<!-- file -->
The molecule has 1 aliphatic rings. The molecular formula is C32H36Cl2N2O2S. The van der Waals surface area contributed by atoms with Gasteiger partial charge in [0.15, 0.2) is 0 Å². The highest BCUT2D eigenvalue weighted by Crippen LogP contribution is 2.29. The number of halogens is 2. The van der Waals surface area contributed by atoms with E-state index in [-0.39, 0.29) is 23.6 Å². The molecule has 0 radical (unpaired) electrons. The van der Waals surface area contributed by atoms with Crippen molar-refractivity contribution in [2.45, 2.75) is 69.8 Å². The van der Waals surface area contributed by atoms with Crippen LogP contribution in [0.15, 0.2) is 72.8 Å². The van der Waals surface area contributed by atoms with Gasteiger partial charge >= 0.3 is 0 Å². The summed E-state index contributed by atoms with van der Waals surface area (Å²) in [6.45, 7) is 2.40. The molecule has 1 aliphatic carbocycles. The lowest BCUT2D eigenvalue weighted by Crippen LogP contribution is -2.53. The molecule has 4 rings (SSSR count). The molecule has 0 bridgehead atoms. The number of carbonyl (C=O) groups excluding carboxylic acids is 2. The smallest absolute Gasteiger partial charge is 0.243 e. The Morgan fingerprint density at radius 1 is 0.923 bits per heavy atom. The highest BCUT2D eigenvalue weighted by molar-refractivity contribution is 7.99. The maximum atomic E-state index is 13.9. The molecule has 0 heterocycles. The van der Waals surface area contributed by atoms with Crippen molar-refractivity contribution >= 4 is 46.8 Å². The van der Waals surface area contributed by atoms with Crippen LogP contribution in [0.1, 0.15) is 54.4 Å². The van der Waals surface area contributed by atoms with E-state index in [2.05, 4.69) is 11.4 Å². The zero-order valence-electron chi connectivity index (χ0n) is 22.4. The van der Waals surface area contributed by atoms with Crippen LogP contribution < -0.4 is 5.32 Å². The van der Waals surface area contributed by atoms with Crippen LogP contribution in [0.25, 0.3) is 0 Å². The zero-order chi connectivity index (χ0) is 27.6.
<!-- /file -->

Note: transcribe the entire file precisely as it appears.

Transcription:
The molecule has 1 aliphatic rings. The molecular formula is C32H36Cl2N2O2S. The van der Waals surface area contributed by atoms with Gasteiger partial charge in [0.15, 0.2) is 0 Å². The highest BCUT2D eigenvalue weighted by Crippen LogP contribution is 2.29. The number of halogens is 2. The van der Waals surface area contributed by atoms with E-state index in [-0.39, 0.29) is 23.6 Å². The molecule has 0 radical (unpaired) electrons. The van der Waals surface area contributed by atoms with Crippen molar-refractivity contribution in [2.45, 2.75) is 69.8 Å². The van der Waals surface area contributed by atoms with Crippen LogP contribution in [0.15, 0.2) is 72.8 Å². The van der Waals surface area contributed by atoms with Gasteiger partial charge >= 0.3 is 0 Å². The summed E-state index contributed by atoms with van der Waals surface area (Å²) in [6.45, 7) is 2.40. The molecule has 1 aliphatic carbocycles. The lowest BCUT2D eigenvalue weighted by Crippen LogP contribution is -2.53. The molecule has 4 rings (SSSR count). The molecule has 0 bridgehead atoms. The number of carbonyl (C=O) groups excluding carboxylic acids is 2. The smallest absolute Gasteiger partial charge is 0.243 e. The Morgan fingerprint density at radius 1 is 0.923 bits per heavy atom. The highest BCUT2D eigenvalue weighted by molar-refractivity contribution is 7.99. The maximum atomic E-state index is 13.9. The molecule has 0 heterocycles. The van der Waals surface area contributed by atoms with Crippen molar-refractivity contribution >= 4 is 46.8 Å². The van der Waals surface area contributed by atoms with Crippen LogP contribution in [0.1, 0.15) is 54.4 Å². The van der Waals surface area contributed by atoms with E-state index in [2.05, 4.69) is 11.4 Å². The zero-order valence-electron chi connectivity index (χ0n) is 22.4. The van der Waals surface area contributed by atoms with Crippen LogP contribution < -0.4 is 5.32 Å². The van der Waals surface area contributed by atoms with Crippen LogP contribution in [0.25, 0.3) is 0 Å². The zero-order chi connectivity index (χ0) is 27.6.